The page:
Commodities: Fun while they lastedJune 30, 2010: 2:36 PM ET
A trader who drunkenly knocked the oil market for a loop has been banned. He was tanked - what's everyone else's excuse?
By Heidi N. Moore, contributor
If the markets were a TV sitcom -- and really, they're heading that way -- the episode in which a drunk trader mistakenly bought millions of barrels of oil and raised the price of gas would certainly be the moment at which the whole show jumped the shark.
Consider the commodities shark fully jumped, as the world learned that the UK's Financial Services Authority fined and banned former commodities trader Steven Noel Perkins for getting drunk one day in January 2009 and wreaking havoc on the oil market for a drunken trade. Perkins' firm lost £6 million.
Perkins, however, at least had the excuse that he was drunk. Many other commodities investors in the second quarter didn't. Almost all commodity prices have fallen. Oil prices fell 9%, zinc fell 25%, copper and aluminum are both down and wheat is also weaker. Those commodities that aren't really suffering -- including corn and soybeans -- are experiencing intense volatility in their prices.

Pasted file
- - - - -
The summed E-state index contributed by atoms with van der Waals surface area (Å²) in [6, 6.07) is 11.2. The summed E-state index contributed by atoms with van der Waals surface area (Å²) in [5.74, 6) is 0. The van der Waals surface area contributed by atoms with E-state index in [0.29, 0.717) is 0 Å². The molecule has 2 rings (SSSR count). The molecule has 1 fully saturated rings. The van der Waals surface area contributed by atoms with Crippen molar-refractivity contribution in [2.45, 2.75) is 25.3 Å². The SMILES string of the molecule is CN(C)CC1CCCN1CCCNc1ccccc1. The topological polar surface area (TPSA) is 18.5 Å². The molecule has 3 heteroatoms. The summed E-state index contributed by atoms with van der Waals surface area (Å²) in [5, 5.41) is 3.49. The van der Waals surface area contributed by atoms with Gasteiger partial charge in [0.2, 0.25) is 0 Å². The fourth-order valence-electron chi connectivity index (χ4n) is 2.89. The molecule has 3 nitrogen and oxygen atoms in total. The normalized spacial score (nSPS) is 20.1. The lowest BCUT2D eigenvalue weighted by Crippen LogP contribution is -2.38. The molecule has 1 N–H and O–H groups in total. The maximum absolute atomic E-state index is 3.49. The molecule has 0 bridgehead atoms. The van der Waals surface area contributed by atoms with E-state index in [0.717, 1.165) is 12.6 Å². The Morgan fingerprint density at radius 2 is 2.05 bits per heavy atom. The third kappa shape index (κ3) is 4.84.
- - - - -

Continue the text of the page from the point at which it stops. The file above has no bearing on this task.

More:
And, not surprisingly, the losses are setting in. Andrew Hall, the legendary trader who was paid $100 million by Citigroup (C), just ran into 10% losses in his new fund in May. The New York Post recently reported that JP Morgan's (JPM) trading desk was rumored to lose up to $250 million on a bad coal trade in the second quarter.
Goldman Sachs (GS) research also shows that banks pulled back on commodities trading in May compared to their activity in the first quarter, which caused a drop in average daily volume in commodities trading by 7%.
Barclays Capital also said that assets under management by commodities funds fell by $3 billion in May, dropping to $291 billion, "with the fall in AUM due entirely then to price falls."
It is starting to look a little tetchy out there. There are, however, optimists.
Gold prices are up and probably will keep rising. (Blame the spies.) Barclays is predicting new peak oil, with analyst Sudakshina Unnikrishnan writing recently that he expects 2010 to create the highest ever average level of oil demand and concurrent prices at $80 a barrel and above.
And Jim Rogers, the Buddha of commodities investors everywhere, is sticking to his guns. He recently said, "I'm short stocks and long commodities. If the world economy gets better, commodities are going to be the place to be because shortages are developing. If the world economy doesn't get better, commodities are still a better place to be than stocks."
The commodities bull run was a beautiful thing. But investors have to wonder whether the best trades have already been done.
--Heidi Moore is Sweeping the Street for the next two weeks while Colin Barr is on vacation.